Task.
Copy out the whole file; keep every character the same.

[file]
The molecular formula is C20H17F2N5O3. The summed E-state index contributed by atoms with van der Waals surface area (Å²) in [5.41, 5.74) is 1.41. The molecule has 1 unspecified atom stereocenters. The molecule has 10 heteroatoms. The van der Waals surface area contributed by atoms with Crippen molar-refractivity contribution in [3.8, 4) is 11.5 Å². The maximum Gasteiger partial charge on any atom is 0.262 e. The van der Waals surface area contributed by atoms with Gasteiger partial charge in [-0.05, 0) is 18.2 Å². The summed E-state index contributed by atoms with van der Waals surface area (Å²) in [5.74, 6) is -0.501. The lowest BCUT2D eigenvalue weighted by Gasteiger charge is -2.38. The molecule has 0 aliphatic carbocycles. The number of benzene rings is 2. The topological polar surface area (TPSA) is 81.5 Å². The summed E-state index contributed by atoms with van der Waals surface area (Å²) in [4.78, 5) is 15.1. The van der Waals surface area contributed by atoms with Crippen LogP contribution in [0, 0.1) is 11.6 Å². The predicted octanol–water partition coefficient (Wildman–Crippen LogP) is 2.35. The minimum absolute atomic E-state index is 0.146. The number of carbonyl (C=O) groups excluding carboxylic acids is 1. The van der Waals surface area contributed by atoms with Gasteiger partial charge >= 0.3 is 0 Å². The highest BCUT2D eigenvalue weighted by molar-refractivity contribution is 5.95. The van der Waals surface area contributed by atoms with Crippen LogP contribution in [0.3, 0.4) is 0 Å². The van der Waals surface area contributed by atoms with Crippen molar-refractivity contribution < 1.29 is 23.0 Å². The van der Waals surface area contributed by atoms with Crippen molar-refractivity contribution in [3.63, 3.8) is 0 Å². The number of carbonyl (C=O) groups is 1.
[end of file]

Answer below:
The molecular formula is C20H17F2N5O3. The summed E-state index contributed by atoms with van der Waals surface area (Å²) in [5.41, 5.74) is 1.41. The molecule has 1 unspecified atom stereocenters. The molecule has 10 heteroatoms. The van der Waals surface area contributed by atoms with Crippen molar-refractivity contribution in [3.8, 4) is 11.5 Å². The maximum Gasteiger partial charge on any atom is 0.262 e. The van der Waals surface area contributed by atoms with Gasteiger partial charge in [-0.05, 0) is 18.2 Å². The summed E-state index contributed by atoms with van der Waals surface area (Å²) in [5.74, 6) is -0.501. The lowest BCUT2D eigenvalue weighted by Gasteiger charge is -2.38. The molecule has 0 aliphatic carbocycles. The number of benzene rings is 2. The topological polar surface area (TPSA) is 81.5 Å². The summed E-state index contributed by atoms with van der Waals surface area (Å²) in [4.78, 5) is 15.1. The van der Waals surface area contributed by atoms with Crippen LogP contribution in [0, 0.1) is 11.6 Å². The predicted octanol–water partition coefficient (Wildman–Crippen LogP) is 2.35. The minimum absolute atomic E-state index is 0.146. The number of carbonyl (C=O) groups excluding carboxylic acids is 1. The van der Waals surface area contributed by atoms with Gasteiger partial charge >= 0.3 is 0 Å². The highest BCUT2D eigenvalue weighted by molar-refractivity contribution is 5.95. The van der Waals surface area contributed by atoms with Crippen LogP contribution in [0.3, 0.4) is 0 Å². The van der Waals surface area contributed by atoms with Crippen molar-refractivity contribution < 1.29 is 23.0 Å². The van der Waals surface area contributed by atoms with Crippen molar-refractivity contribution in [3.63, 3.8) is 0 Å². The number of carbonyl (C=O) groups is 1.